Friday, February 2, 2001, prior to the commencement of trial on Monday, February
5, 2001. This report was not produced by defendant at this conference. Defense
counsel responds by stating that she did not have possession of this document at
that time, and it only came into her possession immediately before trial, and
that there was no intentional effort made to mislead or deceive claimants.
In any event, it is clear to the Court that this report, dated April, 1994, had
been in existence prior to the commencement of this litigation, was not
privileged, and was therefore subject to disclosure. Although not requested by
title, it is clear that this request was encompassed in the disclosure demands
made by claimants.
However, the Court also accepts the assertions by defense counsel that she did
not come into possession of this document until the commencement of trial, and
that she did not intentionally withhold production of the document.
References had been made to the existence of this report during depositions of
defendant's witnesses, and claimants' attorneys therefore had an opportunity to
make a specific demand for disclosure of this document prior to trial, which was
not done. Additionally, claimants' expert witness, who has testified on
numerous occasions in this Court, is certainly familiar with the procedures
followed by the Department of Transportation in such projects, and should have
been aware of the existence of such a report during his preparations for trial.
Claimants also contend that they specifically requested all documents reviewed
by defendant's expert, Kenneth Passero, in preparing his report, and that the
Final Design Report was not produced in response to this demand. However, the
list of items reviewed by Mr. Passero, and demanded by claimants, makes no
reference to this report, and defense counsel has found no record that this
report had been delivered to Mr. Passero.
In reaching its decision on admissibility, the Court has also considered the
testimony of claimants' expert, James Napoleon, at trial, and is convinced that
his testimony would not have been affected, even if he had access to this report
while preparing his report.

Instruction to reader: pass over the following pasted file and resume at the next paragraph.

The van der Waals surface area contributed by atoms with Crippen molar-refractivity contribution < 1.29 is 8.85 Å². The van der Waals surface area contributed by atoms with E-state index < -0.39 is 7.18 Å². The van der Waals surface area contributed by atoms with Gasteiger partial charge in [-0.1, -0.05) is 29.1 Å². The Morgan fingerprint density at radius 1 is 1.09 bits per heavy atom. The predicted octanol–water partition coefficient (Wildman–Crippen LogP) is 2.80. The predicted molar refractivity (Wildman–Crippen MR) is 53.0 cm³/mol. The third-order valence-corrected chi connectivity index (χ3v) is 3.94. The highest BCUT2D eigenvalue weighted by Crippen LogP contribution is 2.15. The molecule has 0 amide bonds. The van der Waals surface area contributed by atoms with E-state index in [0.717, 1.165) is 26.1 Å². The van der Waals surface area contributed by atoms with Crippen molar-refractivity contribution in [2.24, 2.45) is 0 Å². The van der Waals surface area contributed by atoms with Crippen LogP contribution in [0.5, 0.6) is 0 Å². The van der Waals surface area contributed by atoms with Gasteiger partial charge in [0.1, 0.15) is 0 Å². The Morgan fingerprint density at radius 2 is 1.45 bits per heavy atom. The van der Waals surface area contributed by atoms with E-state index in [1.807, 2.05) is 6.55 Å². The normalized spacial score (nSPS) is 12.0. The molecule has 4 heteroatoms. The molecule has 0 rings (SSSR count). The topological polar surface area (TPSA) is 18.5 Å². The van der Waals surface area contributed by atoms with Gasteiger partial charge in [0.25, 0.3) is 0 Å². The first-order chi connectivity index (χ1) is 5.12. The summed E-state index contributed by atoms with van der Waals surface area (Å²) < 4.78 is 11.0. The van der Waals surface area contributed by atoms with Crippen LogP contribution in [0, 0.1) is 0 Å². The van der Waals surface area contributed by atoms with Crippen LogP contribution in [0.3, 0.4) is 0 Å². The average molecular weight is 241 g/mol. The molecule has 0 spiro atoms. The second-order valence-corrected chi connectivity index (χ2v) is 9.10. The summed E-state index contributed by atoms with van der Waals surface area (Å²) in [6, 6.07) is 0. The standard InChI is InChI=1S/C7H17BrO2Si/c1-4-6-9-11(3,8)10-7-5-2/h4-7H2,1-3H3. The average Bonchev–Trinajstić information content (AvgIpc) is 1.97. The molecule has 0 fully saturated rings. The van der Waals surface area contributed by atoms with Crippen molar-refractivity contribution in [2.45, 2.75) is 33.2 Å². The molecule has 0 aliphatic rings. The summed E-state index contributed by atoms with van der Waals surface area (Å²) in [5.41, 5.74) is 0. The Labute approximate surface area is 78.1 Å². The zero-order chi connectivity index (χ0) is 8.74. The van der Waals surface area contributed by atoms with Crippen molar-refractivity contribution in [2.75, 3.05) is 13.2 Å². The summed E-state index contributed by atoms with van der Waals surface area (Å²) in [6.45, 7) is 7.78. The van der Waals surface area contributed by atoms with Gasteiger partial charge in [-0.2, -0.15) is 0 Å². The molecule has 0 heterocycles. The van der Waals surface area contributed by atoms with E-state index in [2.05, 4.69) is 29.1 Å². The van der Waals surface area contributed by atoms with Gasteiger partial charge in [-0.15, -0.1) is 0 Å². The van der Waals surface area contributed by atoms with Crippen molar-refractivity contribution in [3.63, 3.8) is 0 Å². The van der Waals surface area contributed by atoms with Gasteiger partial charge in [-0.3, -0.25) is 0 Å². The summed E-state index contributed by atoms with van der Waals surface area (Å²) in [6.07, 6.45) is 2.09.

Accordingly, after due consideration and a review of all of the facts and
circumstances surrounding the production of this document, the Court determines
that defendant's Exhibit S shall remain in evidence and may be considered by the
Court in the disposition of this claim.
The State has a duty to construct and maintain it highways in a reasonably safe
Kirisits v State of New York
, 107 AD2d 156). It must use reasonable care
in its construction and in the maintenance of any shoulders it provides for
emergency use (see, Stiuso v City of New York
, 87 NY2d 889; Bottalico
v State of New York
, 59 NY2d 302; Pontello v County of Onondaga
AD2d 427, lv dismissed
60 NY2d 560). Where appropriate, it must erect
and maintain guide rails (Colegrove v County of Steuben
, 216 AD2d 888).
However, the State is not an insurer of the safety of motorists, and negligence
cannot be inferred from the mere happening of an accident (Edwards v State of
, 269 AD2d 863; Hamilton v State of New York
, 277 AD2d 982,
96 NY2d 704). To prevail, a claimant must prove that the
injuries he or she sustained were proximately caused by the State's negligence
(see, Hamilton v State of New York
; Edwards v State of
In this claim, there is no question that the actions of Jennifer Trumble, the
operator of the vehicle, were the sole cause of the vehicle leaving the roadway.
However, the issue before the Court is not whether the State was responsible for
the vehicle leaving the roadway, but rather pertains to the obligation of the
State to provide for the safety and protection of the driver and passengers once
the vehicle left the highway.
The State has an obligation to provide for the safety of those who leave its
roadways by providing appropriate recovery areas, where possible, so as to allow
even a driver who may be negligent in the leaving of the roadway to recover
control of the vehicle and prevent an accident (
Pontello v County of Onondaga
; Bottalico v State of New
In claims based upon negligent design, the State is entitled to qualified
immunity under the doctrine espoused in
Weiss v Fote
, 7 NY2d 579. The State is afforded this immunity for claims
arising out of its highway planning decisions, unless its study was plainly